Sat, May 25, 2019 - Page 4 News List

Students win with ice cream recipe

SNOW FUNGUS:The Ming-Der Senior High School students sought to find a healthier, lower-calorie and safer alternative to the ice creams they usually ate

By Su Meng-chuan and Sherry Hsiao  /  Staff reporter, with staff writer

Ming-Der Senior High School students Lo Ya-hsuan, Chou En-mei, Tseng Mei-ling and Chen Yu-wen hold ice creams at a news conference at the school in Taichung on Tuesday.

Photo: Su Meng-chuan, Taipei Times

Four senior-high school students on May 10 won a national student creativity award for developing an ice cream made from egg yolks and snow fungus.

Lo Ya-hsuan (羅亞萱), Chou En-mei (周恩美), Tseng Mei-ling (曾玫綾) and Chen Yu-wen (陳昱妏), who are third-year students at Ming-Der Senior High School in Taichung, spent a year on the project.

They found that as well as being high in calories, many ice creams contain additives, such as emulsifiers — which keep water and oil from separating, prevent crystallization and maintain the dessert’s smooth texture — or stabilizers — which strengthen its structure and prevent it from melting too quickly.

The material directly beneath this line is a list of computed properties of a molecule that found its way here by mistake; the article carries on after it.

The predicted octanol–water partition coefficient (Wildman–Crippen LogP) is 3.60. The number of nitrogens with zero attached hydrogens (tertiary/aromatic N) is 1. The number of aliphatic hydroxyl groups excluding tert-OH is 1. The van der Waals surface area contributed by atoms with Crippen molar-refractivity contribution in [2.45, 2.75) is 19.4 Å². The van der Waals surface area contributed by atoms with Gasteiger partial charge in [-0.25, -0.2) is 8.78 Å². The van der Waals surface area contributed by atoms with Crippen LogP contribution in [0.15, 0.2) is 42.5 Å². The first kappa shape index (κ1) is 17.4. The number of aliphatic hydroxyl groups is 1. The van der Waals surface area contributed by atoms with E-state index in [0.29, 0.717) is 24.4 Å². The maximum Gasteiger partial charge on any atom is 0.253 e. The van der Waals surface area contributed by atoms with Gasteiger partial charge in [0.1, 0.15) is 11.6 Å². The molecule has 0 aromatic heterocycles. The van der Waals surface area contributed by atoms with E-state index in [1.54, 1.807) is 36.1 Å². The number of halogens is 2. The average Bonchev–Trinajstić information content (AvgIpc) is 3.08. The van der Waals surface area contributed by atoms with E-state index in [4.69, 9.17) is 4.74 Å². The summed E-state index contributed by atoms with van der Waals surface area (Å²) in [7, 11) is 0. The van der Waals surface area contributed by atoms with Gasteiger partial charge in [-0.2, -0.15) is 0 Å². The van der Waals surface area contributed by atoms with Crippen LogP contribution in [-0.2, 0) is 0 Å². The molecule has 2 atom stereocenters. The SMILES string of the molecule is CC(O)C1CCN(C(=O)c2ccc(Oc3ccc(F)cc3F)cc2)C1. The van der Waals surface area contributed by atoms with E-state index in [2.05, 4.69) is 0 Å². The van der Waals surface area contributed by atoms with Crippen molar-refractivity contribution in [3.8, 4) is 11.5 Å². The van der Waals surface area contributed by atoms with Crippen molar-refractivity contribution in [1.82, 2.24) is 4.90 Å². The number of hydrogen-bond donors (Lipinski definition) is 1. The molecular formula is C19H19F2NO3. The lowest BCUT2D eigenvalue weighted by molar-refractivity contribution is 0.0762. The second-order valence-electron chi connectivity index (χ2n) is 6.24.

These additives potentially lower immunity, cause skin reactions and might be carcinogenic, they said.

Being ice cream lovers, they sought to find a healthier, safer and lower-calorie alternative to the ice creams they usually ate.

They looked for substitutes to the additives in natural ingredients and consulted literature to find ingredients with similar properties.

They used the lecithin in egg yolk as an emulsifier, which made the ice-cream taste better than products with synthetic emulsifiers, they said.

To replace stabilizers, they experimented with snow fungus (Tremella fuciformis), Chinese yams, okra and powdered lotus root.

They preferred snow fungus, as the yams gave the ice cream a powdery texture, while okra and lotus root produced undesired colors, the students said.

They used the natural gelatin from snow fungus to replace 25 percent, 50 percent or 75 percent of the cream, they said.

Ice cream made with 50 percent less cream melted the slowest and could be left at room temperature for 40 minutes before completely melting, slower than even regular store-bought ice cream, the students said.

They got more than 200 people to taste their combinations and the one with 50 percent less cream was found to be the most popular, they said.

The students won first place in the hospitality category at the competition.

Over the past year, they have made and consumed 20 liters of ice cream almost every week, they said.

Although they enjoyed the process, they have each gained 2kg to 5kg, they said.

“We were happy to pay the price,” they said.

They hope to incorporate locally grown fruit into the ice cream, they added.

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